MEDIA / ARTICLES

INDONESIA TATLER

JUNE 2005

Contemporary art Colours and Light

If the tern Contemporary Traditional existed, Richard Winkler might be the best example for it. Unlike the oxymoronic term, his works are far than contradictory and offer harmony in colours and light. Vidhyasuri Utami explores further

It seems that Richard Winkler is trying to answer the question “Who am I?” through his works. Born in Swedish Norrköping, the thirty-six-year-old painter is now residing in Bali. His grandfather, who happened to be a painter as well, introduced him to the world of art. The young Richard then pursued a formal education in Art from Nyckelviken School of Art and the Beckmans School of Design. Through various jobs ranging from being an illustrator to animator, his skill was crafted. It was not a leap of faith for him to turn into a professional artist in 1997.

Looking at Richard’s paintings, we immediately find that our minds wander within the mooi indie era in which the Indonesian scenery was depicted within the Western style. But Richard does not live within the golden era of the indie.

His travelling days in Bali brought him into colourful backgrounds

He currently lives in Bali and is still inspired by the island as his indie predecessors. He first came to know about Indonesia through his pen friend – who later became his wife – Regina. He came to the country seven years ago and is still captivated by its beauty until now.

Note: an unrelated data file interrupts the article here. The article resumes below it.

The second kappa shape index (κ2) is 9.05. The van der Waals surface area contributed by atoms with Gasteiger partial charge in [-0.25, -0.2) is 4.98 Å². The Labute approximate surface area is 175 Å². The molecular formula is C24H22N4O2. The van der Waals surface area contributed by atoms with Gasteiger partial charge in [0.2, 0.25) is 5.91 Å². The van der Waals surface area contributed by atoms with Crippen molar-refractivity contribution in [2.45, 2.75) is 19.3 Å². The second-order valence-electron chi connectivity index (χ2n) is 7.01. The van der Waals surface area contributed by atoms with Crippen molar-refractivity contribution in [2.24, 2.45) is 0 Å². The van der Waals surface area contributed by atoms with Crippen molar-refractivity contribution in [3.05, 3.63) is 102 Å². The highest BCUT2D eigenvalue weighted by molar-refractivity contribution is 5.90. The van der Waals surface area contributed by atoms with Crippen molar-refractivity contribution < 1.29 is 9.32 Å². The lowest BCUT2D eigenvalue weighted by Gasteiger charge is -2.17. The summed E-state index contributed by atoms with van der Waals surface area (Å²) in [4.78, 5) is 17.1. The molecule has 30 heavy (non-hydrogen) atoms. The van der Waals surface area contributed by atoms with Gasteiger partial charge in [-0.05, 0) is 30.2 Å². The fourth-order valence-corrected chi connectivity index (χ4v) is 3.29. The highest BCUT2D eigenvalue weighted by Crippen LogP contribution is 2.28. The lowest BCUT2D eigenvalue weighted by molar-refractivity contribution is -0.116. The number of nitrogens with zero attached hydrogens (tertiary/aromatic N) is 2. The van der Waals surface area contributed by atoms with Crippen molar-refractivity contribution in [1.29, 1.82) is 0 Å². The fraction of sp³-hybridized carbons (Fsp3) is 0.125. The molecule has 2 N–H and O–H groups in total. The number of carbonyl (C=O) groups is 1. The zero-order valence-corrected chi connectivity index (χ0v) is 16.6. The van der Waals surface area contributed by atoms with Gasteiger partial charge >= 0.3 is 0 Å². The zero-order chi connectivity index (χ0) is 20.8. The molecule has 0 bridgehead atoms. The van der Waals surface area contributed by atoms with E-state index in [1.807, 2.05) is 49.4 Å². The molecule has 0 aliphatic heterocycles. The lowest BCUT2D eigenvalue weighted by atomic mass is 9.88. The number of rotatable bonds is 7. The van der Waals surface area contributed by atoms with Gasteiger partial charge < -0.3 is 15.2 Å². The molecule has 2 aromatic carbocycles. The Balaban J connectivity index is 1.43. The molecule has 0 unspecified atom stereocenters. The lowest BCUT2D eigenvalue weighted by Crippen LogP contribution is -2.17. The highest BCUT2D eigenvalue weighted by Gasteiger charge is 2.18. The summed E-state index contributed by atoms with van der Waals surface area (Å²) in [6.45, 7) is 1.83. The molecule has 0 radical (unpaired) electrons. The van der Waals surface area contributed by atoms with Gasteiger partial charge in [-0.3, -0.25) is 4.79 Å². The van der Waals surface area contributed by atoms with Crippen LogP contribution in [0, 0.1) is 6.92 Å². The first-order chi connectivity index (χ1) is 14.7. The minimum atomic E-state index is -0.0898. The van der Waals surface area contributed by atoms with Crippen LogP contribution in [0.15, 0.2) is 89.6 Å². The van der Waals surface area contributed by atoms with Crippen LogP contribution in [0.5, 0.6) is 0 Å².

Though he prefers simpler backgrounds, his paintings’ distinct figurative human forms have become his signature. His earlier works were more within the abstract form; take for instance his painting called The Mother, in which the figure of the woman is illustrated into the abstract sculpture-like form.

By a first glimpse, we could easily see that Richard has meticulous eyes for detail. The backgrounds of his paintings, in his earlier days, illustrated foliages of vegetation and landscape that the island of Bali is rich for. The work is a western version of the Balinese traditional painting. His sense of space at the same time vanishes within the Balinese traditional style and emerges within the study of his paintings’ light and contrast in colours.

Over the years, Richard’s sensitivity to details emerged as his travelling days in Bali brought him into colourful detailed backgrounds. He spends his working hours painting in his studio, secluded and untouched by anybody. Aside from the daily artistic regime, he could be found wandering around Bali in his motorcycle capturing the scenery with his mind and later putting them down on canvas.

The lingering quest of identity has answered his who-am-I question as a foreigner, an expatriate, living in Bali and trying to find his own voice through colours and light. And the term Contemporary Traditional does not sound oxymoronic anymore if we take a closer look on Richard Winkler’s works.